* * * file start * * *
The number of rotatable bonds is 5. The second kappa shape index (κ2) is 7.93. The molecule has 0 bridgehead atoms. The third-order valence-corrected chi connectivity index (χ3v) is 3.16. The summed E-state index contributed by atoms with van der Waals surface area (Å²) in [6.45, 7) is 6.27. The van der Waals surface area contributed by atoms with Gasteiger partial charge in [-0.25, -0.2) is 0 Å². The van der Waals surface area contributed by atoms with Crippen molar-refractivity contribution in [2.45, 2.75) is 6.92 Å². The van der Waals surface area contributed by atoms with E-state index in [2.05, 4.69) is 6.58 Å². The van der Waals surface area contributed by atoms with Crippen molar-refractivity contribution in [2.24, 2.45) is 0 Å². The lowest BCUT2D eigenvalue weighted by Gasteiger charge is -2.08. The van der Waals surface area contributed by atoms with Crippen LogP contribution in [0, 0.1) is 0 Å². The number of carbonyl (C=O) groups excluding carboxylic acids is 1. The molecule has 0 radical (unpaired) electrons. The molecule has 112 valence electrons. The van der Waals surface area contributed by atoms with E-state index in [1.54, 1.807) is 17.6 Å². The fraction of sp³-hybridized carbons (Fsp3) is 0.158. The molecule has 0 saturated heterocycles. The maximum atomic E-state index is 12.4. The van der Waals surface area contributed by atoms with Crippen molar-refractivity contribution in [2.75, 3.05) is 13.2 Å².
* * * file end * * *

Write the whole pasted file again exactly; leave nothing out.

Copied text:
The number of rotatable bonds is 5. The second kappa shape index (κ2) is 7.93. The molecule has 0 bridgehead atoms. The third-order valence-corrected chi connectivity index (χ3v) is 3.16. The summed E-state index contributed by atoms with van der Waals surface area (Å²) in [6.45, 7) is 6.27. The van der Waals surface area contributed by atoms with Gasteiger partial charge in [-0.25, -0.2) is 0 Å². The van der Waals surface area contributed by atoms with Crippen molar-refractivity contribution in [2.45, 2.75) is 6.92 Å². The van der Waals surface area contributed by atoms with E-state index in [2.05, 4.69) is 6.58 Å². The van der Waals surface area contributed by atoms with Crippen molar-refractivity contribution in [2.24, 2.45) is 0 Å². The lowest BCUT2D eigenvalue weighted by Gasteiger charge is -2.08. The van der Waals surface area contributed by atoms with Crippen LogP contribution in [0, 0.1) is 0 Å². The number of carbonyl (C=O) groups excluding carboxylic acids is 1. The molecule has 0 radical (unpaired) electrons. The molecule has 112 valence electrons. The van der Waals surface area contributed by atoms with E-state index in [1.54, 1.807) is 17.6 Å². The fraction of sp³-hybridized carbons (Fsp3) is 0.158. The molecule has 0 saturated heterocycles. The maximum atomic E-state index is 12.4. The van der Waals surface area contributed by atoms with Crippen molar-refractivity contribution in [2.75, 3.05) is 13.2 Å².